Nobuyoshi Araki and Daido Moriyama are living legends in the field of postwar Japanese photography. Both came to prominence in the late 1960s — Araki for intimate, at times controversial portraits of his sexual partners, Moriyama for his high-contrast, black-and-white street photographs. Both heavily influenced global trends in photography throughout the latter half of the 20th century.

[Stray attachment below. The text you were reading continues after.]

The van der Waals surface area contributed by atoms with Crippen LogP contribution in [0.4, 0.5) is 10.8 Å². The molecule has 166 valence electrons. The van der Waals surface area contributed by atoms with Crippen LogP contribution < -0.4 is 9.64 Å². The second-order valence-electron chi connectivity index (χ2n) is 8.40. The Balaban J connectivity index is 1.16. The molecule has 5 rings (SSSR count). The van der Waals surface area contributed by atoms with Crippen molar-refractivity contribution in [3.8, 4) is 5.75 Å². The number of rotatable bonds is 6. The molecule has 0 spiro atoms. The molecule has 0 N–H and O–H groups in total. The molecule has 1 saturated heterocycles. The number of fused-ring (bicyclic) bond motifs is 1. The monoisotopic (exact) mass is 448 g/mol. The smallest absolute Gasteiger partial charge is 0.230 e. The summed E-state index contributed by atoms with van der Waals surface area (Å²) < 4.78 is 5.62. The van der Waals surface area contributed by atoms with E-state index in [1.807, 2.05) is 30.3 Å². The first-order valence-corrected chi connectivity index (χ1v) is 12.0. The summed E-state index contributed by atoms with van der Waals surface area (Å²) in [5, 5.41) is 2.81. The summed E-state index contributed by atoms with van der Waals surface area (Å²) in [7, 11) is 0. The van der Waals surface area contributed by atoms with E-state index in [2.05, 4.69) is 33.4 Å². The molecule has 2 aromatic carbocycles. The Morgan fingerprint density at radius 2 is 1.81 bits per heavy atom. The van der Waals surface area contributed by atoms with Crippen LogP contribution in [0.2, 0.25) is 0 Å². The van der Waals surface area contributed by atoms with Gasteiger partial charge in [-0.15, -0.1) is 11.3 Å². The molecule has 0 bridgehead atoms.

Their first joint exhibition in nearly two decades, “400 Polaroids,” at Ratio 3, makes up for lost time by presenting Araki’s largest, and Moriyama’s first, selection of instant-film pictures ever shown in the United States.

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Max Blue writes about the visual arts and modern culture for the San Francisco Examiner and other publications.

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